I hear the sirens calling
As the rain is gently falling

Pod gave rock ‘n’ roll to you

Congratulations to the guys at Podrophenia, who have just aired the 50th edition of their tasty radio show/podcast. Recorded in a bunker hidden beneath the golden streets of sunny Southend in Essex, Podrophenia is hosted by two dons of the UK music blogging world – Mondo from Planet Mondo and Piley from Start The Revolution Without Me. Each programme has a different theme (Charity Shop Classics and Ghosts, Ghoulies, Gremlins are among the memorable recent offerings) and Podrophenia 50 is a film special handily called, err, The Film Special. Tune in for Jackie Mittoo’s reggae version of “From Russia With Love”, Sigue Sigue Sputnik frontman Martin Degville covering “The Streets Of London”, and a pre-Small Faces Steve Marriott kicking up “Consider Yourself” from the original stage production of “Oliver!”, plus tales of the six-fingered man in “Get Carter” and how The Beatles talked about buying the film rights to “The Lord Of The Rings” back in the Sixties.

You can hear Podrophenia live on Tuesdays at 9pm on Chance Radio or click here to access the Podrophenia library at Planet Mondo and listen to the pods of your choosing at your leisure.

While Mondo and Piley are old hands at this podding thing, Steve Worrall from the Retro Man blog isn’t too familiar with the world of microphones and jingles, although you’d never guess that from his debut Retro Sonic pod. It’s a confident start and no mistake. The Retro Sonic 1 playlist takes in American psychedelic soulsters The Chambers Brothers, Aussie punk pioneers The Saints and Mancunian powerpopsters Fast Cars, and Steve’s got some quality guests with him in the studio as well – rock photographer Paul Slattery, who is maybe best known for his shots of The Smiths and Oasis, and the walking punk encyclopedia that is Adam Donovan from The Jetsonics. Well, when I say ‘studio’, I’m not sure they are actually in a studio, because there’s a big log fire crackling away in the background. “Think of it like the crackles on a nice bit of worn vinyl,” says Steve.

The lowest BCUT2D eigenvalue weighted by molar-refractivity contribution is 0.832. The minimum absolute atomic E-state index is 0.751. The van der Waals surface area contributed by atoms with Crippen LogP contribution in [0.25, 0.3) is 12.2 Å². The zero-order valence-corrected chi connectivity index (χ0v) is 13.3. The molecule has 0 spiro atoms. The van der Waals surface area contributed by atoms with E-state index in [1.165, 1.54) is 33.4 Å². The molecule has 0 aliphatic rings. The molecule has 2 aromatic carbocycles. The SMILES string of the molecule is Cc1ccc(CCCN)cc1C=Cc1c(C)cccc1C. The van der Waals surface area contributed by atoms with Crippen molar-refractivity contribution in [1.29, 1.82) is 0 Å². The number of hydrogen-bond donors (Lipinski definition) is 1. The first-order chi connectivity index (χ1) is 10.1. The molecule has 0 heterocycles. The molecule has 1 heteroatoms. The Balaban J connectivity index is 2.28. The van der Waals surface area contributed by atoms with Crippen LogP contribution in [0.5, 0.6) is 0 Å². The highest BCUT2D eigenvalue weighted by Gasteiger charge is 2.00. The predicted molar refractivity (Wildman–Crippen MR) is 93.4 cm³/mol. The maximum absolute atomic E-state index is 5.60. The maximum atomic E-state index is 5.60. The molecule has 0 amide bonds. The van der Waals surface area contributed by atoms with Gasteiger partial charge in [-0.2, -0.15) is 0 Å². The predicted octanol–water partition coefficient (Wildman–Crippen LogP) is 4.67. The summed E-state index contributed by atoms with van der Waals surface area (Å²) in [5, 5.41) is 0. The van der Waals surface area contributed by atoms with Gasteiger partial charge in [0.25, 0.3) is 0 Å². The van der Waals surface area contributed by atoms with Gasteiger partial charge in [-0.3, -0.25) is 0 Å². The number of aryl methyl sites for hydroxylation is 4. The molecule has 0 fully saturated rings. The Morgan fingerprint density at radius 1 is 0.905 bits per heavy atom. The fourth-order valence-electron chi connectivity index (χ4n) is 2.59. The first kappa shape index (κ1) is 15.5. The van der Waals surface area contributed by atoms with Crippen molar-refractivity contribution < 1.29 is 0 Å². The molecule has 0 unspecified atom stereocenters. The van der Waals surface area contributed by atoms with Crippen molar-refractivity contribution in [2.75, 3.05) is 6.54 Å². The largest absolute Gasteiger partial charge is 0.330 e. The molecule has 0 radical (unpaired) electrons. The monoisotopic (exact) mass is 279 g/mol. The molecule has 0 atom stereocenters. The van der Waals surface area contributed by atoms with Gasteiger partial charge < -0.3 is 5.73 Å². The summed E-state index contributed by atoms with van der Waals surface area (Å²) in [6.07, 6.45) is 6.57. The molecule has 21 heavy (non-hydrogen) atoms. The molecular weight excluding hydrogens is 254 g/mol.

Click here for Retro Sonic 1 and here for a special bonus Retro Sonic interview with Paul Slattery.

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Morrissey and the NME (part one)

Left: The Smiths on the cover of NME in February 1984 after being crowned Best New Artist in the paper’s annual Readers’ Poll. I went to see The Smiths at the Gala Ballroom in Norwich during the summer of 1983 after reading about them in the NME. I thought they were wet and limp, like a sweaty vicar’s handshake, and the singer was a right chump. Still, I met John Peel that night, so it wasn’t a complete waste of time. I gave John a copy of my fanzine and he insisted on paying me for it. I believe he bought me a drink as well.

Right: Morrissey on the cover of NME in November 2007. This is a great cover and I could bang on about it for ages, but I’ll do my best to keep this short. The most striking thing is that nice bit of underlining. You can’t beat a nice bit of underlining. The way the main photo is torn along the left side is good too. So is the red blob up in the top right corner. You can’t beat a nice red blob up in the top right corner. Not sure about how those words under Morrisey’s name have been tippexed out, though. That seems weird.